# Help to understand this. Expected value of $S^\alpha$ in Gaussian distribution [closed]

Lets $$X_1,\cdots,X_n$$ be simple random sample from $$\mathcal{N}(\mu,\sigma)$$. $$\overline{x}$$ is sample mean. Let $$S^2=\begin{cases}\sum_{i=1}^n (x_i-\mu)^2, \mathrm{ where\ } \mu \mathrm{\ is\ known} \\ \sum_{i=1}^n (x_i-\overline{x})^2, \mathrm{ where\ } \mu \mathrm{\ is\ not\ known}\end{cases}$$

$$\frac{S^2}{\sigma^2}\sim \chi^2_{\nu}$$ where $$\nu=n \mathrm{\ or\ } n+1 \mathrm{\ respectively}$$. Density of $$\chi^2_{\nu}$$ is given by $$g_{\nu}(x)=\frac{1}{2^\frac{\nu}{2} \Gamma(\frac{\nu}{2})}x^{\frac{\nu}{2}-1}\mathrm{e}^\frac{x}{2},$$ for $$x>0$$.

And now I don't understand things I have put into red boxes. Empty red box stands for missing $$-1$$. The $$(\ast\ast)$$ stands for saying that $$g$$ is density function for all $$\nu>0$$.

Why in 1st red box there is $$x$$ instead of $$\frac{S^\alpha}{\sigma^\alpha}$$? Why in 2nd red box there is no $$-1$$? Why in 3rd red box there is $$\Gamma(\frac{\nu}{2})$$ and not $$\Gamma(\frac{\nu+\alpha}{2})$$? From where the 4th red box comes? And 5th? • The box is too small to see clear – Deep North Dec 14 '15 at 23:21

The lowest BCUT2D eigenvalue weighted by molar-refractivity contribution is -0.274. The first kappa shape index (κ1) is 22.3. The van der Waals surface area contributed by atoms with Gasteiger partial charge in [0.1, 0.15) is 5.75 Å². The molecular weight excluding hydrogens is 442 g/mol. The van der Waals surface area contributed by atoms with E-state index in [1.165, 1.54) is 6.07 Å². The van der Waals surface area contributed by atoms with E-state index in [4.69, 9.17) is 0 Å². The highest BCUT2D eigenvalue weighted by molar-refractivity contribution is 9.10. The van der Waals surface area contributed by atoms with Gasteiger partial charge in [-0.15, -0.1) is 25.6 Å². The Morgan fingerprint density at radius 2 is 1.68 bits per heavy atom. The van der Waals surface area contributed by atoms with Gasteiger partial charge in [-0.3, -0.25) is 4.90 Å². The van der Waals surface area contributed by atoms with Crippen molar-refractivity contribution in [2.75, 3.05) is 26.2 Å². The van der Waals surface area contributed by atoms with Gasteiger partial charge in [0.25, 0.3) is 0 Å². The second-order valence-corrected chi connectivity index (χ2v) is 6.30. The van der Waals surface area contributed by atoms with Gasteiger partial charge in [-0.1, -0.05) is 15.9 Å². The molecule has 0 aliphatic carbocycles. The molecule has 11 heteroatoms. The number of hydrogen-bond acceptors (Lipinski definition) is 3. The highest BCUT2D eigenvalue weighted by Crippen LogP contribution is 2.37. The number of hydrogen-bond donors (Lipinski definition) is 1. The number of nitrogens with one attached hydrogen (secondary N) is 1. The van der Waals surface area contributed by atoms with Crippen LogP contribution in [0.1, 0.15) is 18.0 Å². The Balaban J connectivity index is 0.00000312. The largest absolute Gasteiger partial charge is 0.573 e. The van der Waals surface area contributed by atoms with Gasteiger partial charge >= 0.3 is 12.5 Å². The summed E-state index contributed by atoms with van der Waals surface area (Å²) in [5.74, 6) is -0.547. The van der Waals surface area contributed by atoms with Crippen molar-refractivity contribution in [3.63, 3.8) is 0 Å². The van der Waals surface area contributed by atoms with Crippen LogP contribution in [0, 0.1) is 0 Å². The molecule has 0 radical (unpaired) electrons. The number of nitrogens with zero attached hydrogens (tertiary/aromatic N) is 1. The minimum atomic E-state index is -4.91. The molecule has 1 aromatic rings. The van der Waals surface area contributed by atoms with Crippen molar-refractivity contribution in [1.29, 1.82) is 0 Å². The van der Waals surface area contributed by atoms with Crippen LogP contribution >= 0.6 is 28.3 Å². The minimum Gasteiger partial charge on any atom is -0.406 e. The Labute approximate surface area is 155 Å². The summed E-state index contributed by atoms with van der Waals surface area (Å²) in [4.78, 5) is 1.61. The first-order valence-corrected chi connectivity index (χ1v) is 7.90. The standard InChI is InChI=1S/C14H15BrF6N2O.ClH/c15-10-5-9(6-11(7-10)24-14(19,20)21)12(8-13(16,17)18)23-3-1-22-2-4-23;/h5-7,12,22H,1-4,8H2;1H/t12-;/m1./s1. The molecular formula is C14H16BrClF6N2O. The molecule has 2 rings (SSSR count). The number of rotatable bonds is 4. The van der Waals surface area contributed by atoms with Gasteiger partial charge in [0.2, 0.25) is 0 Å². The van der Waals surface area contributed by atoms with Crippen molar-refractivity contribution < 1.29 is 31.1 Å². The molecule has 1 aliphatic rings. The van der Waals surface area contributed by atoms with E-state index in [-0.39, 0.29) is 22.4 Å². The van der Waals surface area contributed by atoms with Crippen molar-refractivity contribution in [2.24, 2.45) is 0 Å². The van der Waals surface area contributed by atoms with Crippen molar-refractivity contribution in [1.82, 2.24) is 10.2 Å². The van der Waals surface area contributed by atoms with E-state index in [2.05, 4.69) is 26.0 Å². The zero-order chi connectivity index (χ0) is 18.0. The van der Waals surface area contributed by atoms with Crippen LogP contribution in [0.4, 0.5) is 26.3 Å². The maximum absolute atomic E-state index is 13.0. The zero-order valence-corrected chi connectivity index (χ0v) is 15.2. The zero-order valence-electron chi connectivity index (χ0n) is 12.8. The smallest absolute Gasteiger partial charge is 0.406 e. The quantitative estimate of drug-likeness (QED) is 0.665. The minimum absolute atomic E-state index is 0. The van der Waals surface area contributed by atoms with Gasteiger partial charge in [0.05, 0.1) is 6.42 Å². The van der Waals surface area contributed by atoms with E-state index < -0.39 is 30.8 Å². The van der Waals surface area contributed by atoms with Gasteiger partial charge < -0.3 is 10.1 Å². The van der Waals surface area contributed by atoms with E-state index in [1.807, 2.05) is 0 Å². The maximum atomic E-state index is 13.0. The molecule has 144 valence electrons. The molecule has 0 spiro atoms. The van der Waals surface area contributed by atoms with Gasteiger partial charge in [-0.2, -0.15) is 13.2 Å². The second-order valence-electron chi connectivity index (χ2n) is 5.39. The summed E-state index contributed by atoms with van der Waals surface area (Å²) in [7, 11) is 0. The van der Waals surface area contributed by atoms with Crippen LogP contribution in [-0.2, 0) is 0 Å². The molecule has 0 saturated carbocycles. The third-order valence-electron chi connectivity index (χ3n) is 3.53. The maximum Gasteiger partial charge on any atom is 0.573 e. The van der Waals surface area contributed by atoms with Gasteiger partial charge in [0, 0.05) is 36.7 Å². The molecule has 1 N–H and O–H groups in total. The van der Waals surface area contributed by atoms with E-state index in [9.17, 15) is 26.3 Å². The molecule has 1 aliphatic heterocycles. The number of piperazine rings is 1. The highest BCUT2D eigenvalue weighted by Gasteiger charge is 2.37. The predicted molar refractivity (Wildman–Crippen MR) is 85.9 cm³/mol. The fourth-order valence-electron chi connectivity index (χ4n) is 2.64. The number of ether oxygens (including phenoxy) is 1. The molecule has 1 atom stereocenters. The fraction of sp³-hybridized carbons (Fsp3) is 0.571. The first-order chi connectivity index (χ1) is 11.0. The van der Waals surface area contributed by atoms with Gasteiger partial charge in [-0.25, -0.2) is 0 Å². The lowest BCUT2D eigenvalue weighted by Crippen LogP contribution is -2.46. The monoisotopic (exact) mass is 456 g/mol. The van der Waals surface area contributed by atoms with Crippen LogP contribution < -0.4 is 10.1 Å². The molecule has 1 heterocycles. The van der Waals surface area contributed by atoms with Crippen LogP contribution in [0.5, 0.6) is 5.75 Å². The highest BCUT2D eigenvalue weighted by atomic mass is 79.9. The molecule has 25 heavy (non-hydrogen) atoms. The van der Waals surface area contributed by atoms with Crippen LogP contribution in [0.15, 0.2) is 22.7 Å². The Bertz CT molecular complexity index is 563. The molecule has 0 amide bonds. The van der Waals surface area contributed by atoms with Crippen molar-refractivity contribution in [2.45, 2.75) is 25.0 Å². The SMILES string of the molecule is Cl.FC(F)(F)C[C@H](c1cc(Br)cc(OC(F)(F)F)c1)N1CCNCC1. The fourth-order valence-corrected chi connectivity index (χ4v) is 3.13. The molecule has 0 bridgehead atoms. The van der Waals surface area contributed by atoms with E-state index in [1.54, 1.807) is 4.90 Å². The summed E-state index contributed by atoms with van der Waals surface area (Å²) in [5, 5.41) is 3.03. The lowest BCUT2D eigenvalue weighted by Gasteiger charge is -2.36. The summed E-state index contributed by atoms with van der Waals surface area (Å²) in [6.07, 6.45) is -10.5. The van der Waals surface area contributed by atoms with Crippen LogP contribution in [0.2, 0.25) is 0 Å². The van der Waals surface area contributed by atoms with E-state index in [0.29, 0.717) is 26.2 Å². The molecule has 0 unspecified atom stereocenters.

• The original graphic has disappeared from the Web, rendering this question practically incomprehensible. – whuber Aug 22 '19 at 13:28

1. The first box is correct, since the distribution $g_\nu$ applies $x=S^2/\sigma^2$, but it would have been clearer if the first two expressions would be flipped as $E((S/\sigma)^\alpha) = E((S^2/\sigma^2)^{\alpha/2})$.
2. In your second box the $-1$ in the exponent of $x$ is indeed missing.
3. There are lots of problems with the double-starred part. I think it would make more sense if the $=$ sign between boxes 4 and 5 would be replaced with a multiplication sign. Then I see no problem with your box 3, which is just the term from the previous denominator, but the term to the left of it should be $2^{\nu/2}$. The new terms in the numerator just cancel out the new denominator within the integral. And note that the $-1$ you were missing has reappeared! The value of the integral when written in this form is just $1$, so the result follows.